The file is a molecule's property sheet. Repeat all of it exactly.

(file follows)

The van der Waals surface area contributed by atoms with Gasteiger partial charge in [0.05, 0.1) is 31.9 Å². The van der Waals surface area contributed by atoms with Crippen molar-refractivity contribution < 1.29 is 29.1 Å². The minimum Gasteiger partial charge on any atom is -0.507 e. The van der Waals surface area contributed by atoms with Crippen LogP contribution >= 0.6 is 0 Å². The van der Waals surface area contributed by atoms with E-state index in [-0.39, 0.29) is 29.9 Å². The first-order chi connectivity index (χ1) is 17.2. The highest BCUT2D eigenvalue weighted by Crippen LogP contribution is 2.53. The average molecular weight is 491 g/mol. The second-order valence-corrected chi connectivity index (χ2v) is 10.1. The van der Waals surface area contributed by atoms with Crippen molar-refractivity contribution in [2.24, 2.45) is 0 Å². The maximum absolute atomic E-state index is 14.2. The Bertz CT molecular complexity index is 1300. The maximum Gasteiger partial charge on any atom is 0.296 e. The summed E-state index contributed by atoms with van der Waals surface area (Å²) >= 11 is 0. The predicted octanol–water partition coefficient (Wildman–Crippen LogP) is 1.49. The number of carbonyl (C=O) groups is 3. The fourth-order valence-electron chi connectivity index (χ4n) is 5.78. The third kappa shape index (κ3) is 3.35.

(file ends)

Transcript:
The van der Waals surface area contributed by atoms with Gasteiger partial charge in [0.05, 0.1) is 31.9 Å². The van der Waals surface area contributed by atoms with Crippen molar-refractivity contribution < 1.29 is 29.1 Å². The minimum Gasteiger partial charge on any atom is -0.507 e. The van der Waals surface area contributed by atoms with Crippen LogP contribution >= 0.6 is 0 Å². The van der Waals surface area contributed by atoms with E-state index in [-0.39, 0.29) is 29.9 Å². The first-order chi connectivity index (χ1) is 17.2. The highest BCUT2D eigenvalue weighted by Crippen LogP contribution is 2.53. The average molecular weight is 491 g/mol. The second-order valence-corrected chi connectivity index (χ2v) is 10.1. The van der Waals surface area contributed by atoms with Crippen molar-refractivity contribution in [2.24, 2.45) is 0 Å². The maximum absolute atomic E-state index is 14.2. The Bertz CT molecular complexity index is 1300. The maximum Gasteiger partial charge on any atom is 0.296 e. The summed E-state index contributed by atoms with van der Waals surface area (Å²) >= 11 is 0. The predicted octanol–water partition coefficient (Wildman–Crippen LogP) is 1.49. The number of carbonyl (C=O) groups is 3. The fourth-order valence-electron chi connectivity index (χ4n) is 5.78. The third kappa shape index (κ3) is 3.35.